Examples of S.M.A.R.T. Marketing Goals
:: By Amberly Dressler, Managing Editor ::
What are your personal and business goals for 2016 and beyond?
While “growing my company,” “making more money” and “networking more often” are some that may come to mind for many professionals, goals are doomed to fail without more specificity, measurable outcomes, action planning and more.
This is where S.M.A.R.T. goals enter the picture, and while the meaning behind the acronym “S.M.A.R.T.” has evolved over the years, many are satisfied with the definition of “specific, measurable, achievable, results-focused and timed" goals.
What does that mean?
Specific – Setting a goal like “I want more website traffic” is great, but goal-setters need to consider the who, what, when, where and how of their goals to actually achieve them. Being more specific and saying, “I want to increase qualified leads by 10 percent,” from the start, makes answering the rest of the questions more manageable.
Measurable – What metrics will be in place to ensure the goal is either being met or will be met by the deadline? For a 10 percent increase in qualified leads, brands should determine what a qualified lead looks like. Looking at past conversions for a service provider, for example, could indicate that those professionals who hold a director title or above are the ones making decisions on their product. The service provider will then need to set up qualifying forms (such as to download a whitepaper or at sign-up) or leverage social advertising (e.g. Facebook can provide that level of targeting) to capture those leads. The company will then want to track that lead’s progression through the sales process to determine whether they converted (measurable), but before that, whether they were actively engaging in content (measurable). What’s more, the goal-setter will eventually need to prove the return on investment from this goal.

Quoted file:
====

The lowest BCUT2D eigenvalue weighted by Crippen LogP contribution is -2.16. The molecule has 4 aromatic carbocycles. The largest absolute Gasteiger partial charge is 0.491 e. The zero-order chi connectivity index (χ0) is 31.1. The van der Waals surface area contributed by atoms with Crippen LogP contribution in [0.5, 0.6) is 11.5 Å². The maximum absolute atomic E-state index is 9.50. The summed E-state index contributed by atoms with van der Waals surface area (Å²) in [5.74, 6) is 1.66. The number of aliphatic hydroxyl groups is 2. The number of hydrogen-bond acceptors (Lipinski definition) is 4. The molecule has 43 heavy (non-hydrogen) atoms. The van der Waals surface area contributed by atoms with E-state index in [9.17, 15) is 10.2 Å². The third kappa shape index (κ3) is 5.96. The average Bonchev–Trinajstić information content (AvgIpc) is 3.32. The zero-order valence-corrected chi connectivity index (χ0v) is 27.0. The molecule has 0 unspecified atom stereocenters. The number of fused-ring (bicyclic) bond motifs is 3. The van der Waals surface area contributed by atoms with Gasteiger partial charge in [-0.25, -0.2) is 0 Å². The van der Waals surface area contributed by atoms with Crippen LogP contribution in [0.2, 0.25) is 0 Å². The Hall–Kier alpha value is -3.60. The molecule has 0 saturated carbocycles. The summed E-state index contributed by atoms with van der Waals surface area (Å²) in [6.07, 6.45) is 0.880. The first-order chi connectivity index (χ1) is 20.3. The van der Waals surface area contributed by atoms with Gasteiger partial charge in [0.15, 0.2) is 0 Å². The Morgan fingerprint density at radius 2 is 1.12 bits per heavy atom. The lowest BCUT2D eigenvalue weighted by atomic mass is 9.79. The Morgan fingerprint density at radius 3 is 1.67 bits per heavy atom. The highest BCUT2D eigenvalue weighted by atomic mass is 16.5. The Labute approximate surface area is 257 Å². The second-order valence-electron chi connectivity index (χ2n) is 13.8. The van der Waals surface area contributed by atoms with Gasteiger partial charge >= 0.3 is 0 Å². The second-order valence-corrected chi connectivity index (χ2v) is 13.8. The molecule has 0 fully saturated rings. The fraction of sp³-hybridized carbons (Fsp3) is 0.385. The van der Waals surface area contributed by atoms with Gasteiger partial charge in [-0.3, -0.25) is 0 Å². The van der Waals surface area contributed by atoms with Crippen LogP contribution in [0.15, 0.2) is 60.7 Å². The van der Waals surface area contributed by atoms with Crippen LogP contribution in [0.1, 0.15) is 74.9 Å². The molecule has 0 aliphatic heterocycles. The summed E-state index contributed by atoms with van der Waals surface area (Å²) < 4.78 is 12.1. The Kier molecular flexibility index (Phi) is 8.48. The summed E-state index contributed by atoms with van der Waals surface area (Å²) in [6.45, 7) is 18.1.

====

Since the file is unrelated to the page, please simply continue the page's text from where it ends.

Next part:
Achievable – Sometimes in the real working world, our imaginations, drive and knowledge can make our eyes bigger than our business bellies in the sense that we want to do more for our companies than resources (time and money) will allow. For a goal to be achievable, Web professionals will need to determine how many staff members can be leveraged for a project (and what projects they may have to re-prioritize to do so). Alternatively, they need to think about whether a person needs to be hired on a freelance or full-time basis – and how much that will cost versus what the goal is expected to return.
Results-Focused – Not everything goes as planned in personal and professional projects, relationships, sales and more. There will be challenges and outlining those challenges with results in mind, will help goal setters keep moving forward.
Timed – What day will the goal be achieved? What milestones should be set up to make sure the goal is achieved by that date? Setting deadlines is key to getting a goal accomplished. In this example of “I want to increase qualified leads by 10 percent,” perhaps there are smaller goals with shorter deadlines leading up to the ultimate deadline to keep everyone accountable along the way and look to the metrics to see if anything can be tested and tweaked to ensure the goal is met.